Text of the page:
Mistaking me for a Pakistani official (owing to my bandhgala, and not my tendency to doze off at every opportune moment, I hope) a man behind me remarked in Punjabi: "look at that poor man, exhausted after negotiations with those Indian dogs," sparking off loud guffaws from his colleagues.

It later turned out that the man was the editor of an influential Urdu daily from Lahore, who, upon discovering my real identity a while later, without batting an eyelid invited me to be his 'honoured guest' at his farmhouse in Lahore.

Perhaps he thought I had really been sleeping, or that I didn't understand Punjabi.

I declined.

India's mantra of people-to-people contact is all fine and dandy.

I would have unconditionally supported India's decision last week to grant of multiple entry visas to accredited journalists, academicians, doctors and senior citizens from Pakistan, and granting all Pakistani nationals permission to visit '12 places during each visit (as against the current three).'

Except that I remember that when then prime minister I K Gujral tried something similar in early 1998, it led to a flood of people from Pakistan who conveniently 'disappeared' in India.

Except here is a country, where, according to a recent Pew survey, sizable segments (46 percent) of the population endorse suicide bombings and eulogise bin Laden (61 percent).

Don't we ever learn from the past?

Then we have this Time magazine report, subsequently denied by New Delhi, that India was considering making some territorial concessions on the LoC -- they called it adjustment, but concessions is probably a better word -- to placate Pakistan.

For what? Would that ensure an end to the fight over Kashmir?

Whoever believes that obviously also believes the good general when he repeatedly assures us, ad nauseam,  that he will not permit any terrorist activity on Pakistani soil. Yet we have Indian journalists, who should know better, asking whether India is prepared to make concessions to get peace from Pakistan.  

Why can't these votaries of concessions understand the basic fact that making any concessions would be buttressing the Pakistani position that terrorism works? Is that the message we want to send out?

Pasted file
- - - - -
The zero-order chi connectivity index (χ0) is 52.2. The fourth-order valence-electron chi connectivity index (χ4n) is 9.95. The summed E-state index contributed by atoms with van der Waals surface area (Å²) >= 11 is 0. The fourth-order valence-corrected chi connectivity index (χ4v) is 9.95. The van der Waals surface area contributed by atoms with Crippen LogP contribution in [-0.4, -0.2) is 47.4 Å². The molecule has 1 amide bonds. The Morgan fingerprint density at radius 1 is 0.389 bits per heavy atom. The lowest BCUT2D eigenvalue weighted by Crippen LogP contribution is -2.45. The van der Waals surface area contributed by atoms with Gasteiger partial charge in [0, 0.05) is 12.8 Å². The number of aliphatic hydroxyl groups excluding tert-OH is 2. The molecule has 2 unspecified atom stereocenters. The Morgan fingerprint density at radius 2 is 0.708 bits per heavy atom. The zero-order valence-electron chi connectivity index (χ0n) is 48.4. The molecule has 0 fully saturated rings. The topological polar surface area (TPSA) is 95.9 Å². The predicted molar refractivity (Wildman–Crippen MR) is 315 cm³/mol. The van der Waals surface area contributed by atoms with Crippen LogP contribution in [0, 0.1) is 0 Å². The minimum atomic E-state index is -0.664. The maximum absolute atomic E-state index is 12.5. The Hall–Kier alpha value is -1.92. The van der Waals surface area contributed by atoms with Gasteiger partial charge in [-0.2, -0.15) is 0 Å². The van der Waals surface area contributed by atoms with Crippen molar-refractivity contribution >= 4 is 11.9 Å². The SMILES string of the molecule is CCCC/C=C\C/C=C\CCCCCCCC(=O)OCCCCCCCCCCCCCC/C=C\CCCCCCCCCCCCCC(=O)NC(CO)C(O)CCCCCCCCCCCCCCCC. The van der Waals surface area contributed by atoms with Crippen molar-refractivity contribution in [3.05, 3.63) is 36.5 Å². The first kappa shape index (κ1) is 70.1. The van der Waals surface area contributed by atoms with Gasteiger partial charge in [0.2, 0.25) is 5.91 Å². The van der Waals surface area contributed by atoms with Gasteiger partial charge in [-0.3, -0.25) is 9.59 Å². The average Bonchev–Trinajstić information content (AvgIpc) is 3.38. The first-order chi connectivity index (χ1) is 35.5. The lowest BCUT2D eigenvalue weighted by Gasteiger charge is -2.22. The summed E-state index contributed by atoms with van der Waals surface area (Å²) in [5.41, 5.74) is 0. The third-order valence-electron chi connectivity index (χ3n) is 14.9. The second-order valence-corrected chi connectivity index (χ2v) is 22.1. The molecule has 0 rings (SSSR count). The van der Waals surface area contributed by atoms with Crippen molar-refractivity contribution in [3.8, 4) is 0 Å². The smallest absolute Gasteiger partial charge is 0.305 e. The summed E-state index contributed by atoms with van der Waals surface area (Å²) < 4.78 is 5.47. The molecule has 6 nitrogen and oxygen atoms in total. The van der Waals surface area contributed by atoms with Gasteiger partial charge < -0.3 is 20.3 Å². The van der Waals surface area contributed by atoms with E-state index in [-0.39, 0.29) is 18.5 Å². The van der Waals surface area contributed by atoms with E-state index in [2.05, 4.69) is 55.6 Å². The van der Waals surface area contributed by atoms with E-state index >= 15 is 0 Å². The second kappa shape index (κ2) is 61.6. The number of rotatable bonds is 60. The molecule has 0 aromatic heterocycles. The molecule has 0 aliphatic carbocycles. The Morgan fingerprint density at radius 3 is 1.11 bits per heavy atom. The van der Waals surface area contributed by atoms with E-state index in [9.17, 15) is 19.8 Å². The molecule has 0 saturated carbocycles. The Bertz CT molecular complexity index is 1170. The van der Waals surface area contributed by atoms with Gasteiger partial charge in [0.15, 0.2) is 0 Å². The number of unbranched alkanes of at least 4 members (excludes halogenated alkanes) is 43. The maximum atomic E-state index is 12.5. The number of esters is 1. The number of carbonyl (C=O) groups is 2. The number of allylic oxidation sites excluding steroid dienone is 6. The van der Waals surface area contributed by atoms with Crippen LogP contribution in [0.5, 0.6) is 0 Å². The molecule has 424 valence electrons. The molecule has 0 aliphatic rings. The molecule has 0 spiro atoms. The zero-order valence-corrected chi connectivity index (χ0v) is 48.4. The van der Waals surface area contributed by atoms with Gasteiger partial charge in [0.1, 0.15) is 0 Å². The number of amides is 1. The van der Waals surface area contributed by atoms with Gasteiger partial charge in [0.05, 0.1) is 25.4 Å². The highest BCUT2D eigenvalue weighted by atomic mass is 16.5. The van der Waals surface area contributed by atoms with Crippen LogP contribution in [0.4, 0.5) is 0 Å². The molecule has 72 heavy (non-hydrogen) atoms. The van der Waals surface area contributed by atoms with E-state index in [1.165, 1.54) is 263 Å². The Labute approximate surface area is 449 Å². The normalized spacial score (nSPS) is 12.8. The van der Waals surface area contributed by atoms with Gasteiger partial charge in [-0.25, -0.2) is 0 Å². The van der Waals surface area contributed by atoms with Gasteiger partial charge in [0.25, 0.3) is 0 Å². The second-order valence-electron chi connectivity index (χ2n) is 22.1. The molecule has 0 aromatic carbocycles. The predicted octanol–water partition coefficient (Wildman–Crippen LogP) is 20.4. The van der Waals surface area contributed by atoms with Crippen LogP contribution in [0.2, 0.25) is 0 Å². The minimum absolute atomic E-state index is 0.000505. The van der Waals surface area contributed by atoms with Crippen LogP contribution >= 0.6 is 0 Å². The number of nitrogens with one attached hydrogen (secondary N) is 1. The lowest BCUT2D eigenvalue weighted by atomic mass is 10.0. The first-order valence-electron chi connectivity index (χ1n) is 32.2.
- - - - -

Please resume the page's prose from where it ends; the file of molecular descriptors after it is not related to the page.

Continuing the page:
Yes, no doubt, the spate of 'medical tourists' who arrived in India post the latest peace initiatives go back with splendid memories of Indian hospitality. Take the case of baby Noor Fatima, who came over on the revived Lahore bus route July 11 last year..

Here is a quote from her father, Sajjad, in the Daily Times:

'(Cardialogist Dr Rakesh) Sharma has carried out surgeries on 62 Pakistani children in last two years,' said Sajjad. He said he had paid Rs 140,000 from his daughter's treatment in India but the amount was returned to him. He said he donated the money to the Bangalore hospital for treatment of poor children.'

He said the governor and chief minister of the Indian state of Karnataka gave him Rs 10,000 each. 'I also donated that money to the hospital.' Fatima's mother said the treatment they received in India was beyond their expectations. 'Both Hindus and Muslims came to us showing extreme goodwill.'

Forget the fact that many Indian children are denied similar privileges. It's all for a greater cause. But note the fact that the little girl's mother specifically mentioned 'Hindus and Muslims' -- not Indians.

Ah well. Like I said, people-to-people contact is fine, and is surely necessary for building bridges between the two nations.

But it is important to ensure that our kindness is not mistaken, as it always is, for weakness. 

It is important not to make concessions without ensuring that we get something equally worthwhile in return.

Our foreign policy cannot be based on promises and hot air. It is not our fault that we are bigger, more powerful nation.

Perhaps the American plan for Pakistan -- publicly endorsed by none other than General Pervez Musharraf -- makes more sense after all. 

Educate them. Teach the poor toiling masses that there is far more to life than Kashmir, Palestine and jihad. 

But given the military's natural aversion to any such attempts to erode its stranglehold on the nation, this is a very, very long term plan. 

Until then, let us keep one hand of friendship firmly extended.

While the other holds the biggest stick we can find.


Ramananda Sengupta